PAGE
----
Methods

Patients

The clinical date of 157 cases with ICC from our hospital between January 2012 and June 2018 were collected and analyzed retrospectively. The inclusion criteria were as follows: (1) complete (R0) resection of liver cancer and histopathological diagnosis of ICC; and (2) none of these patients had previous malignant disease. The exclusion criteria were as follows: (1) patients with clinical or pathologic distant metastasis; (2) perioperative mortality; (3) no follow-up data; and (4) pretreatment diseases associated with RDW levels (thrombosis, sepsis, cardiovascular disease, etc.). The Ethics Committee of the Cancer Hospital, Chinese Academy of Medical Sciences approved the study, and the requirement for informed consent was waived.

Major resections were defined as a resection of more than two segments, and other resection was described as a minor resection. Serum red blood cell distribution width-standard deviation (RDW-SD) levels and red blood cell distribution width- coefficient of variation (RDW-CV) levels were measured within 1 week before surgery. Blood samples for the evaluation of serum RDW-SD levels (37.0–57.0 fl) and RDW-SD levels (111.6–14.6 fl) were obtained by using peripheral venous punctures. The RDW-SD combined with RDW-CV (SCC) was established to analyses the prognostic value of survival. The SCC was scored as 0 (decreased RDW-SD levels with decreased RDW-CV), 2 (elevated RDW-SD levels with elevated RDW-SD levels), or 1 (all other combinations). Each postoperative complication was described as a severity grade using the Clavien–Dindo classification system (I–V). Major complications were classified as Clavien–Dindo III–V. If multiple postoperative complications occurred in one patient, the higher grade was used.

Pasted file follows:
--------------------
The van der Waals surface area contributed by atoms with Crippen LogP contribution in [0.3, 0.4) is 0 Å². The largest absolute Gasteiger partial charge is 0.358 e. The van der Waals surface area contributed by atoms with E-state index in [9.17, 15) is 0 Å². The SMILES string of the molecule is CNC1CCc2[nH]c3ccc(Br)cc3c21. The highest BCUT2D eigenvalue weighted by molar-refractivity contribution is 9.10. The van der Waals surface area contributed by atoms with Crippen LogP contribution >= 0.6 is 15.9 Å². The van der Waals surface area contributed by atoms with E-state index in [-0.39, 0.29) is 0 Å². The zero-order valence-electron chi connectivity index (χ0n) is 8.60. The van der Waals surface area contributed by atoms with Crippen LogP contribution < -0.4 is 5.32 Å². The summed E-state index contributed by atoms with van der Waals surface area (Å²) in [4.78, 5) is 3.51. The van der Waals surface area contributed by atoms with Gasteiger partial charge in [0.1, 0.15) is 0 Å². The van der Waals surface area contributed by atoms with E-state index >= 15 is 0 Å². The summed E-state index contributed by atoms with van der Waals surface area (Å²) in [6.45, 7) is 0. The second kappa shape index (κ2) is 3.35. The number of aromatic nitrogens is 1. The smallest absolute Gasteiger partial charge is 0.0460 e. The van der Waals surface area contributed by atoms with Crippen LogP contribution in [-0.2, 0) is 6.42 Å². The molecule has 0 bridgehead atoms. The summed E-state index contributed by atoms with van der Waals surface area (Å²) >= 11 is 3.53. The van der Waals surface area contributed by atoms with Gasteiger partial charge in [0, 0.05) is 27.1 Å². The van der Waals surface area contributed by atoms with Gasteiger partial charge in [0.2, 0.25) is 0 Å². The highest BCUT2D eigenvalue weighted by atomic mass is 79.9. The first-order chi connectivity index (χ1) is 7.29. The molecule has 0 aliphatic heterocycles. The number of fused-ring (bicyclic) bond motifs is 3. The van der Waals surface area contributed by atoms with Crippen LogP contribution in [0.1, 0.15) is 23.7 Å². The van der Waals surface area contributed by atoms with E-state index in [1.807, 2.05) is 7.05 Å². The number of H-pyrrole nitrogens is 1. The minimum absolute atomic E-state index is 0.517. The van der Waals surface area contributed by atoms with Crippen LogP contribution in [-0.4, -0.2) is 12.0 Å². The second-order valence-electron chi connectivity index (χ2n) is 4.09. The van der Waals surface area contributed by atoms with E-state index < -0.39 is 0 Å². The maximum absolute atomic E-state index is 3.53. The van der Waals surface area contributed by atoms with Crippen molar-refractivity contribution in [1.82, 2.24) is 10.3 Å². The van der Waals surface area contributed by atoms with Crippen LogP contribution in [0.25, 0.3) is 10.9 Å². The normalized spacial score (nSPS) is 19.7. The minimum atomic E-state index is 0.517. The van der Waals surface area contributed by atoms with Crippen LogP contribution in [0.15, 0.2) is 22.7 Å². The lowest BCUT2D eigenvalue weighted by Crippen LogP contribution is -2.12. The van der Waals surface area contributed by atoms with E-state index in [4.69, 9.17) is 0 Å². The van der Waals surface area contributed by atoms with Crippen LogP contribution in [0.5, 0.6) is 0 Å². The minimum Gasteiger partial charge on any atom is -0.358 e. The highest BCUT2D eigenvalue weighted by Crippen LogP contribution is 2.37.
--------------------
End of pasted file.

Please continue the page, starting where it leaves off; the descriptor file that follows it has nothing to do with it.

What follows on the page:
Follow-up

Patients were required to visit the clinics 1 month after surgery. Then, the patients were required to visit the clinics every 3 months for the next 2 years, every 6 months for the following 3 years, and once annually thereafter. Patients received postoperative serum tumor markers (carbohydrate antigen 19-9 [CA19-9], carcinoembryonic antigen [CEA] and alpha fetoprotein [AFP]) measurements and magnetic resonance imaging (MRI) or computed tomography (CT) at every visit time. Recurrence was detected by the tumor markers level and imaging. The patients’ follow-up adjuvant treatment was chosen based on the first review, which included assessments of pathological stage, microvascular invasion (MVI) and other high-risk relapse factors. During the follow-up review process, when recurrence was confirmed, salvage treatment including reoperation, percutaneous ablation or transarterial chemoembolization (TACE) was performed as needed. In this study, the examination data of the patients were extracted from the hospital medical records system, and the patients were followed up by telephone. The deadline for follow-up was the date of the last follow-up or death.